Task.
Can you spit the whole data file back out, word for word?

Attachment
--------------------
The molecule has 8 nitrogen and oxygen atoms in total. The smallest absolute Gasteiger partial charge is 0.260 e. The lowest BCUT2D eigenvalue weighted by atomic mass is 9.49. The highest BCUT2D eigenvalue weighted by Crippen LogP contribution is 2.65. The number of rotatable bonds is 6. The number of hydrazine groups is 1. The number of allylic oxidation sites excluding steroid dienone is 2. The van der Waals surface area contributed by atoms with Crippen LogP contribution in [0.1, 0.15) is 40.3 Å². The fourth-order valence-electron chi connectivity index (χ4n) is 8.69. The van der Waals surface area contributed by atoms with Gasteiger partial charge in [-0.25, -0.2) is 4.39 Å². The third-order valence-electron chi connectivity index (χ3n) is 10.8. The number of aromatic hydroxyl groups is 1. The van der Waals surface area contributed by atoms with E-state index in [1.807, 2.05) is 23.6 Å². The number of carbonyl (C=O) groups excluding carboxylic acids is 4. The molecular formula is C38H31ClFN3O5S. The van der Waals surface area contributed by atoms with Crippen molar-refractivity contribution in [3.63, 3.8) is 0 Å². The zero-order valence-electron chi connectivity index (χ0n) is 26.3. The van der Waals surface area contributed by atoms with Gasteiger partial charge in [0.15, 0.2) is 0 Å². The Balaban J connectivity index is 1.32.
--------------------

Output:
The molecule has 8 nitrogen and oxygen atoms in total. The smallest absolute Gasteiger partial charge is 0.260 e. The lowest BCUT2D eigenvalue weighted by atomic mass is 9.49. The highest BCUT2D eigenvalue weighted by Crippen LogP contribution is 2.65. The number of rotatable bonds is 6. The number of hydrazine groups is 1. The number of allylic oxidation sites excluding steroid dienone is 2. The van der Waals surface area contributed by atoms with Crippen LogP contribution in [0.1, 0.15) is 40.3 Å². The fourth-order valence-electron chi connectivity index (χ4n) is 8.69. The van der Waals surface area contributed by atoms with Gasteiger partial charge in [-0.25, -0.2) is 4.39 Å². The third-order valence-electron chi connectivity index (χ3n) is 10.8. The number of aromatic hydroxyl groups is 1. The van der Waals surface area contributed by atoms with E-state index in [1.807, 2.05) is 23.6 Å². The number of carbonyl (C=O) groups excluding carboxylic acids is 4. The molecular formula is C38H31ClFN3O5S. The van der Waals surface area contributed by atoms with Crippen molar-refractivity contribution in [3.63, 3.8) is 0 Å². The zero-order valence-electron chi connectivity index (χ0n) is 26.3. The van der Waals surface area contributed by atoms with Gasteiger partial charge in [0.15, 0.2) is 0 Å². The Balaban J connectivity index is 1.32.